Australian Mineral Resources
Statistics on this page are 2013 figures from Geoscience Australia.
Economic Demonstrated Resources (EDR)
As defined by the Australian Bureau of Statistics (ABS): "EDR is a measure of the resources that are established, analytically demonstrated or assumed with reasonable certainty to be profitable for extraction or production under defined investment assumptions. Classifying a mineral resource as EDR reflects a high degree of certainty as to the size and quality of the resource and its economic viability."
Australian Operating Mines Map (PDF)
A HUGE 59MB file with significant detail that outlines all operating mines in Australia as at 2014. You will need to zoom in with your browser or Adobe Reader.
Note: The PDF below is very large. It will take a while to download.
Australia is estimated to have 9.2% of the world's EDR of black coal and ranked fifth in the world behind the United States of America (26.8%), China (15.4%), India (13.9%) and Russia (12.1%).
Australia is estimated to have 13% of the world’s EDR of copper and ranked second in the world behind Chile (28%) and ahead of Peru (11%), the USA (6%) and Mexico (6%).
As a result of recent changes in the reporting of Australia’s diamonds, it’s not possible to compare Australia’s EDR of diamonds to the rest off the world using USGS figures.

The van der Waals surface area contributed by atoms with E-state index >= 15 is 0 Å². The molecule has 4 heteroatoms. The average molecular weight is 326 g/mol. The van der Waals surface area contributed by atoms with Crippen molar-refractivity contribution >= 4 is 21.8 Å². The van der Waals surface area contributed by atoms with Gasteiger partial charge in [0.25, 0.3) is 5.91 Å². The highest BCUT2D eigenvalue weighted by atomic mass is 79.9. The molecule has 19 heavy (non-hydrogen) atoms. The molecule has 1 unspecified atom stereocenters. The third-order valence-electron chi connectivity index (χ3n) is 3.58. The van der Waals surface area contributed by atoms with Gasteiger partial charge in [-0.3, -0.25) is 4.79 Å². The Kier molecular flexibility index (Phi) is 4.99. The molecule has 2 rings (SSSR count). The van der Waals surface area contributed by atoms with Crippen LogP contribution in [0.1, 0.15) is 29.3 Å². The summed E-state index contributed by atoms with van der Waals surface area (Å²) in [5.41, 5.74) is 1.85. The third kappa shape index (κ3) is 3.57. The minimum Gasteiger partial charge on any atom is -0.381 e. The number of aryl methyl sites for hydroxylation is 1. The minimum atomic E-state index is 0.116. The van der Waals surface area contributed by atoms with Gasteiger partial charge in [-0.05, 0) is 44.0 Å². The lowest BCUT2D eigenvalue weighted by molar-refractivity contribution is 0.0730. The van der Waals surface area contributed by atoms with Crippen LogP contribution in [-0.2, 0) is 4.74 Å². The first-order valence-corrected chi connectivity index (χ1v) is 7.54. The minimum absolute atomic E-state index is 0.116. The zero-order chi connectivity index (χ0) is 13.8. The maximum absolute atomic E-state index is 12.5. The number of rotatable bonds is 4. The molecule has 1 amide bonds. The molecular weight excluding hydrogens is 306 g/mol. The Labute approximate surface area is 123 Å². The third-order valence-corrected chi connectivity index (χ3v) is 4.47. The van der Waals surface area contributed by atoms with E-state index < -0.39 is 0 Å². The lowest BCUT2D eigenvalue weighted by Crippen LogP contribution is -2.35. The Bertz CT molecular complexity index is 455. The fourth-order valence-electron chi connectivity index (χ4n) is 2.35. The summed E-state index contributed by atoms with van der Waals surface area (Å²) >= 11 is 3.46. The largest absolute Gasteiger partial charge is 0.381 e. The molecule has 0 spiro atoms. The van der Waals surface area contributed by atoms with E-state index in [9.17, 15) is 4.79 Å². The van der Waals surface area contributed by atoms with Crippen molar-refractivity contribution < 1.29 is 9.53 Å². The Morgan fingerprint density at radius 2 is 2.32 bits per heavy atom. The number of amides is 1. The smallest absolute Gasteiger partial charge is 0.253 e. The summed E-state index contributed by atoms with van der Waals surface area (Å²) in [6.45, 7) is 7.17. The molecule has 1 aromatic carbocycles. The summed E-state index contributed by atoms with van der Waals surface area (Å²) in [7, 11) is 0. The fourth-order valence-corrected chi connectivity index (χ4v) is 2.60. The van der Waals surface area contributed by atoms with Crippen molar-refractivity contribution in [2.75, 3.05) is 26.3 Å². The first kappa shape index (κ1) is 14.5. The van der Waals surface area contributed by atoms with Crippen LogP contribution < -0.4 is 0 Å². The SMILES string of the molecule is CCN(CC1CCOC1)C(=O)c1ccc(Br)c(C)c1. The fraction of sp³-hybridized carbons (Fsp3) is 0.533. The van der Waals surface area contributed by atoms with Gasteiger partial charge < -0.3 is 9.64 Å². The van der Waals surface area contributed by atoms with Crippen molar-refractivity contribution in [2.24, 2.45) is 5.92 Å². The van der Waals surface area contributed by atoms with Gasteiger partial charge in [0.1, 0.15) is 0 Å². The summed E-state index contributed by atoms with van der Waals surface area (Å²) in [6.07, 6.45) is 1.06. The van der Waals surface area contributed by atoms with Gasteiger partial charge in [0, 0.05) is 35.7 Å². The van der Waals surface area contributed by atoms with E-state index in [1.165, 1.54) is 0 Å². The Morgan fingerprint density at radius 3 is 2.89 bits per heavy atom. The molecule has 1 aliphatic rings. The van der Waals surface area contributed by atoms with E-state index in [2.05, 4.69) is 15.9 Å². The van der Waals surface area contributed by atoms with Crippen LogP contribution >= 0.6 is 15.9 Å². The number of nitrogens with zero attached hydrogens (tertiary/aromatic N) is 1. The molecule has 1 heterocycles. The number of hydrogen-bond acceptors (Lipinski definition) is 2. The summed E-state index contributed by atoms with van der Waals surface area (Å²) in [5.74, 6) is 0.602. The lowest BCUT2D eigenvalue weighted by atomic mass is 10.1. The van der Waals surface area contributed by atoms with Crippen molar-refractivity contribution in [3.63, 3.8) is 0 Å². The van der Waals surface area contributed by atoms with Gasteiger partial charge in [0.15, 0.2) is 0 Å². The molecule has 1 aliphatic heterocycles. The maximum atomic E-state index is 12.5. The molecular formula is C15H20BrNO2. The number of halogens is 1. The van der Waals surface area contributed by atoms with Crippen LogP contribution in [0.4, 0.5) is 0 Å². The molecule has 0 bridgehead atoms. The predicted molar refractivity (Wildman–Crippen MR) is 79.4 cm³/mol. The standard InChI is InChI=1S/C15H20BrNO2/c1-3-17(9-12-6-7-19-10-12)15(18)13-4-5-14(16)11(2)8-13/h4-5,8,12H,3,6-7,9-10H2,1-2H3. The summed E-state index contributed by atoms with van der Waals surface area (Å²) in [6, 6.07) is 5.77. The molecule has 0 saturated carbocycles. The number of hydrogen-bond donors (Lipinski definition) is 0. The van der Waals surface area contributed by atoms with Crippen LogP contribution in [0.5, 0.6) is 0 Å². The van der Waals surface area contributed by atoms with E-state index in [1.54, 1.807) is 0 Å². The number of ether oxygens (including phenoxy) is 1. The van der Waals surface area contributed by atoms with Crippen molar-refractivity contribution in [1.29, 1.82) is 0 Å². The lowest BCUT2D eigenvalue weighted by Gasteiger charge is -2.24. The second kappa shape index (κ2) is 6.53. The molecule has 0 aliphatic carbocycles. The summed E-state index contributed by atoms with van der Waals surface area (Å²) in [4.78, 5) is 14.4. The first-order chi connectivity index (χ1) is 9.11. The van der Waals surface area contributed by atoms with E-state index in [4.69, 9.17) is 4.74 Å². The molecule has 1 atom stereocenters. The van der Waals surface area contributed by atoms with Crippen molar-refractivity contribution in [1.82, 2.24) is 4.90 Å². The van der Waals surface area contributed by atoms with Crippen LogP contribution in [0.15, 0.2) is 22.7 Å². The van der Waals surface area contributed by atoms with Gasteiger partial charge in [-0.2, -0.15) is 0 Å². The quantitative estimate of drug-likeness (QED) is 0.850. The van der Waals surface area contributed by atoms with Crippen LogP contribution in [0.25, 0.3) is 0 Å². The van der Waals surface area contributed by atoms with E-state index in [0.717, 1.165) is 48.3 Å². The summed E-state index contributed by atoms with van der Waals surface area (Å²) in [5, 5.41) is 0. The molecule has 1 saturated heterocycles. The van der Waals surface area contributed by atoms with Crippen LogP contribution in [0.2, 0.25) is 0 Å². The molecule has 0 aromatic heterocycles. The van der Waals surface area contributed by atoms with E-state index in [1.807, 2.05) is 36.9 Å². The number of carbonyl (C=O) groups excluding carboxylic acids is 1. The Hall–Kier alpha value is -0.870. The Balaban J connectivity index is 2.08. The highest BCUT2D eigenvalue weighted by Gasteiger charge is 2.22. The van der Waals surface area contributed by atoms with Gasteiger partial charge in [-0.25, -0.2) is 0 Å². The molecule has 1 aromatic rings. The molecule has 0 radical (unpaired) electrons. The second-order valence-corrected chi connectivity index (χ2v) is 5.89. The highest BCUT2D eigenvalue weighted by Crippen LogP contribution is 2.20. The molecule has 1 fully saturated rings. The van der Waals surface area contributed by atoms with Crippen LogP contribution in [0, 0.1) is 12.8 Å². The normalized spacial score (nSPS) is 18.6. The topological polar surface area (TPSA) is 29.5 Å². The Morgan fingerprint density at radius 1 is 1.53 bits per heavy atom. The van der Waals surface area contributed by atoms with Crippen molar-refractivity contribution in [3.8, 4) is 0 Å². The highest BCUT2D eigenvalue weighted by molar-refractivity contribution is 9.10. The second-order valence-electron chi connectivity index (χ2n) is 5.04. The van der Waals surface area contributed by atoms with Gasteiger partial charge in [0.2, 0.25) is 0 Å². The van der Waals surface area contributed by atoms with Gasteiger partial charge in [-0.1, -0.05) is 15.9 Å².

Click image for a huge 25MB hi-def image.
Australia is estimated to have 17% of the world’s EDR of gold and ranked first in the world ahead of South Africa (11%), Russia (9%) and Chile (7%).
Australia is estimated to have 29% of the world’s EDR of iron ore and ranked first in the world ahead of Brazil (16%), Russia (13%) and China (12%).
Lead, Zinc and Silver
Australia is estimated to have 40% of the world’s EDR of lead, 27% of the world’s EDR of Zinc and 16% of the world’s EDR of silver.
Australia is estimated to have 23% of the world’s EDR of nickel and ranked first in the world ahead of New Caledonia (14.8%), Brazil (11.2%) and Russia (11.2%).
Australia is estimated to have 34% of the world's uranium at a recoverable cost of less than US$130/kg and ranked first in the world ahead of Niger (10%), Canada (9%) and Kazakhstan (9%).